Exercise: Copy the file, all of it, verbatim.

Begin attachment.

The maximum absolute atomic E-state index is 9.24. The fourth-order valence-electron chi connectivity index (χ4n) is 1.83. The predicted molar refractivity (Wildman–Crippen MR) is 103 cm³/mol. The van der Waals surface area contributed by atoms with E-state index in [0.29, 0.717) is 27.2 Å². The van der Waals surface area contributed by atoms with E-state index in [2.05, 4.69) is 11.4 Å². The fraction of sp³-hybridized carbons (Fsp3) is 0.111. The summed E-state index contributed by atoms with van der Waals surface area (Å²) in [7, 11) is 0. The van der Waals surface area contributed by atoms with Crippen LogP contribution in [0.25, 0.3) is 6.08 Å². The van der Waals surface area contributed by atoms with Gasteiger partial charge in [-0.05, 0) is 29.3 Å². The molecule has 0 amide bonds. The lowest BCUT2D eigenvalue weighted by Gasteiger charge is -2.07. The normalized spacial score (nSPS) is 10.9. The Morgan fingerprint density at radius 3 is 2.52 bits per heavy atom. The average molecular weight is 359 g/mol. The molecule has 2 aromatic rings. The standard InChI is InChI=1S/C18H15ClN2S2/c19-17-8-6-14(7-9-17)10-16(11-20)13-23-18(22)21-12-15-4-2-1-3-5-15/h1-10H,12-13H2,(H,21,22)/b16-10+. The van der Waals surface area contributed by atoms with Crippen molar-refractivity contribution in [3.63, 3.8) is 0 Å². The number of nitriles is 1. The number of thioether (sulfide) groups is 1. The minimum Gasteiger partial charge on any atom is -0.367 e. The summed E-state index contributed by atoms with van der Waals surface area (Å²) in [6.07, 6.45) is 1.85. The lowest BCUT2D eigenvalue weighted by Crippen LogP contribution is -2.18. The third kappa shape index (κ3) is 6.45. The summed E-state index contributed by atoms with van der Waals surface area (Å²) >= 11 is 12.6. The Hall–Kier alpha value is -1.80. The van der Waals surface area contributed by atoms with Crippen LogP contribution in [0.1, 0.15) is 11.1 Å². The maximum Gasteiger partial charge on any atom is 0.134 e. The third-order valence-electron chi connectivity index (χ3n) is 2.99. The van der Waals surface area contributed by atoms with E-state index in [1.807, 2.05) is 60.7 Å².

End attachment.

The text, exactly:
The maximum absolute atomic E-state index is 9.24. The fourth-order valence-electron chi connectivity index (χ4n) is 1.83. The predicted molar refractivity (Wildman–Crippen MR) is 103 cm³/mol. The van der Waals surface area contributed by atoms with E-state index in [0.29, 0.717) is 27.2 Å². The van der Waals surface area contributed by atoms with E-state index in [2.05, 4.69) is 11.4 Å². The fraction of sp³-hybridized carbons (Fsp3) is 0.111. The summed E-state index contributed by atoms with van der Waals surface area (Å²) in [7, 11) is 0. The van der Waals surface area contributed by atoms with Crippen LogP contribution in [0.25, 0.3) is 6.08 Å². The van der Waals surface area contributed by atoms with Gasteiger partial charge in [-0.05, 0) is 29.3 Å². The molecule has 0 amide bonds. The lowest BCUT2D eigenvalue weighted by Gasteiger charge is -2.07. The normalized spacial score (nSPS) is 10.9. The Morgan fingerprint density at radius 3 is 2.52 bits per heavy atom. The average molecular weight is 359 g/mol. The molecule has 2 aromatic rings. The standard InChI is InChI=1S/C18H15ClN2S2/c19-17-8-6-14(7-9-17)10-16(11-20)13-23-18(22)21-12-15-4-2-1-3-5-15/h1-10H,12-13H2,(H,21,22)/b16-10+. The van der Waals surface area contributed by atoms with Crippen molar-refractivity contribution in [3.63, 3.8) is 0 Å². The number of nitriles is 1. The number of thioether (sulfide) groups is 1. The minimum Gasteiger partial charge on any atom is -0.367 e. The summed E-state index contributed by atoms with van der Waals surface area (Å²) in [6.07, 6.45) is 1.85. The lowest BCUT2D eigenvalue weighted by Crippen LogP contribution is -2.18. The third kappa shape index (κ3) is 6.45. The summed E-state index contributed by atoms with van der Waals surface area (Å²) >= 11 is 12.6. The Hall–Kier alpha value is -1.80. The van der Waals surface area contributed by atoms with Crippen LogP contribution in [0.1, 0.15) is 11.1 Å². The maximum Gasteiger partial charge on any atom is 0.134 e. The third-order valence-electron chi connectivity index (χ3n) is 2.99. The van der Waals surface area contributed by atoms with E-state index in [1.807, 2.05) is 60.7 Å².